INSTITUTION OF LEGAL PROCEEDINGS AGAINST CERTAIN
ORGANS OF STATE ACT 40 OF 2002
Most debts prescribe after a period of three (3) years. However, when instituting legal proceedings for the recovery of debt against an organ of state, the Institution of Legal Proceedings Against Certain Organs of State Act 40 of 2002 (hereinafter referred to as “the Act”) stipulates that no legal proceedings for the recovery of a debt may be instituted against an organ of state unless notice was given to the particular organ of state of the creditor’s intention to institute legal proceedings or, the organ of state has consented in writing to the institution of legal proceedings.
Subsection 3(2) of the Act reads as follows:
“(2) A notice must-
(a) within six months from the date on which the debt became due, be served on the organ of state ….
(b) briefly set out-
(i) the facts giving rise to the debt; and
(ii) such particulars of such debt as are within the knowledge of the creditor.”
For purposes of the act the debt means any debt arising from any cause of action which arises from delictual, contractual or any other liability, including a cause of action which relates to or arises from any act performed under or in terms of any law or any omission to do anything which should have been done in terms of any law and for which an organ of state is liable for payment of damages (section 1 of the Act).
An “organ of state” is defined as follows in section 1 of the Act:
“(a) any national or provincial department;
(b) a municipality contemplated in section 151 of the Constitution;
(c) any functionary or institution exercising a power or performing a function in terms of the Constitution or a provincial constitution referred to in section 142 of the Constitution;
(d) the South African Maritime Safety Authority established by section 2 of the South African Maritime Safety Authority Act, 1998;
(e) the South African National Roads Agency Limited contemplated in section 3 of the South African National Road Agency Limited and National Roads Act, 1998;
(f) the National Ports Authority Limited, contemplated in section 4 of the National Ports Act, 2005, and any entity deemed to be the National Ports Authority in terms of section 3 of that Act;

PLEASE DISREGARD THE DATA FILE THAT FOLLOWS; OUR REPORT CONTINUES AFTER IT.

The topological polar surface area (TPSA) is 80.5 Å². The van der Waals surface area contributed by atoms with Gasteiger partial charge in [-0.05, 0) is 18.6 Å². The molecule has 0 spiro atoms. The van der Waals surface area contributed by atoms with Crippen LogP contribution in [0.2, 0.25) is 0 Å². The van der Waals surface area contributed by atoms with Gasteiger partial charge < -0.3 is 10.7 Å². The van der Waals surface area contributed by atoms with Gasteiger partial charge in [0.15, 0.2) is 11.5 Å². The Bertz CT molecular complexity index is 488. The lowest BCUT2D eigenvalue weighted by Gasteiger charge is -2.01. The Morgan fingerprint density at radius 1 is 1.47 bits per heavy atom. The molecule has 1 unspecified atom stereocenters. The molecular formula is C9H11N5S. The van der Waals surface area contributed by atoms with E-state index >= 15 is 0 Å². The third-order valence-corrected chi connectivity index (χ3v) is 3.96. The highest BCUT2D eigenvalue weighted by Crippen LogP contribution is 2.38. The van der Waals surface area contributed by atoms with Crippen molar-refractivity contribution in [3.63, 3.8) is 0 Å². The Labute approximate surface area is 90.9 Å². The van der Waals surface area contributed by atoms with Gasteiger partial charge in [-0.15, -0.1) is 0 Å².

(g) any person for whose debt an organ of state contemplated in paragraphs (a) to (f) is liable.”
In terms of the Prescription Act 68 of 1969, prescription is postponed in the following circumstances:
(a) if the person against whom the prescription is running is a minor or;
(b) is insane, or;
(c) under curatorship, or;
(d) prevented by superior force from interrupting the running of prescription.
In these cases prescription would only be completed within three (3) years after the day on which the relevant impediment has ceased to exist. However, the six month notice period as prescribed in terms of section 3(2) of the Act, applies equally to minors, mentally ill persons or persons under curatorship. If you therefore intend to institute legal proceedings against an organ of state, for example, for damages as a result of a motor vehicle accident resulting from a pothole or a claim based on medical negligence against a government hospital, notice of your intention to proceed with legal action should be given within six (6) months of the date of the cause of action arising. It is therefore imperative that you should consult with an attorney as soon as possible after the occurrence of the event so that proper notice may be given within the stipulated time. A creditor is not entitled to issue summons against an organ of state before the expiry of a period of thirty (30) days after the notice as envisaged in terms of section 3(2) of the Act, was served on the relevant organ of state.
Alternatively, if a creditor fails to give notice of his or her intended legal action and an organ of state relies on the creditor’s failure to serve the said notice, the creditor may apply to court for the condonation of such failure who may grant condonation if it is satisfied that certain criteria has been met complied with. Should you therefore have a claim against an organ of state, it is important to obtain legal advice regarding the procedures to be followed.
By: Aneen De Wet (LL.M, LL.B)